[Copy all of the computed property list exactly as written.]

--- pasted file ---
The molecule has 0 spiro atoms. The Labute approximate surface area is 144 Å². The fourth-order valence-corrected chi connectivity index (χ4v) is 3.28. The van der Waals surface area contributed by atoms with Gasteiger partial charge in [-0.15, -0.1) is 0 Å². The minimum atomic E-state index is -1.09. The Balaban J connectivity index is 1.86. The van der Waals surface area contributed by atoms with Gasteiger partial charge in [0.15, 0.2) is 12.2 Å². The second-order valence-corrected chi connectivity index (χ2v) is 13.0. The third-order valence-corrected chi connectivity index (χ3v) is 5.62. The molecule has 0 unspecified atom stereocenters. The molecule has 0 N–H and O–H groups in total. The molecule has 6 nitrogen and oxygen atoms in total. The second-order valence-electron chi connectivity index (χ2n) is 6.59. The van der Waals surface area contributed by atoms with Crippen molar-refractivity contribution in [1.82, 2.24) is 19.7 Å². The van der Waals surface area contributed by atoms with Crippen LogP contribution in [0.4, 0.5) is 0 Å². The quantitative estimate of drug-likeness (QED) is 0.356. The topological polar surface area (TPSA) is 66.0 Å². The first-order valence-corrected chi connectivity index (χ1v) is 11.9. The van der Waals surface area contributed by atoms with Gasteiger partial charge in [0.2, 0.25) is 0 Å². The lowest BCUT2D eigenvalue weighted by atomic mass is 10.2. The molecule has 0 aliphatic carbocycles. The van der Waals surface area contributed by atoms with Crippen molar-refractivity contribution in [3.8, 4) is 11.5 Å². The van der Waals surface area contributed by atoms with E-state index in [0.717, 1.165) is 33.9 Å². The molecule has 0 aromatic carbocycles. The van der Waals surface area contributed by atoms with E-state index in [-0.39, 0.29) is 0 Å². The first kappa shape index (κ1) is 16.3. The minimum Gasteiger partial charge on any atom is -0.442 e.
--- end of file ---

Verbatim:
The molecule has 0 spiro atoms. The Labute approximate surface area is 144 Å². The fourth-order valence-corrected chi connectivity index (χ4v) is 3.28. The van der Waals surface area contributed by atoms with Gasteiger partial charge in [-0.15, -0.1) is 0 Å². The minimum atomic E-state index is -1.09. The Balaban J connectivity index is 1.86. The van der Waals surface area contributed by atoms with Gasteiger partial charge in [0.15, 0.2) is 12.2 Å². The second-order valence-corrected chi connectivity index (χ2v) is 13.0. The third-order valence-corrected chi connectivity index (χ3v) is 5.62. The molecule has 0 unspecified atom stereocenters. The molecule has 0 N–H and O–H groups in total. The molecule has 6 nitrogen and oxygen atoms in total. The second-order valence-electron chi connectivity index (χ2n) is 6.59. The van der Waals surface area contributed by atoms with Crippen molar-refractivity contribution in [1.82, 2.24) is 19.7 Å². The van der Waals surface area contributed by atoms with Crippen LogP contribution in [0.4, 0.5) is 0 Å². The quantitative estimate of drug-likeness (QED) is 0.356. The topological polar surface area (TPSA) is 66.0 Å². The first-order valence-corrected chi connectivity index (χ1v) is 11.9. The van der Waals surface area contributed by atoms with Gasteiger partial charge in [0.2, 0.25) is 0 Å². The lowest BCUT2D eigenvalue weighted by atomic mass is 10.2. The molecule has 0 aliphatic carbocycles. The van der Waals surface area contributed by atoms with Crippen molar-refractivity contribution in [3.8, 4) is 11.5 Å². The van der Waals surface area contributed by atoms with E-state index in [0.717, 1.165) is 33.9 Å². The molecule has 0 aromatic carbocycles. The van der Waals surface area contributed by atoms with E-state index in [-0.39, 0.29) is 0 Å². The first kappa shape index (κ1) is 16.3. The minimum Gasteiger partial charge on any atom is -0.442 e.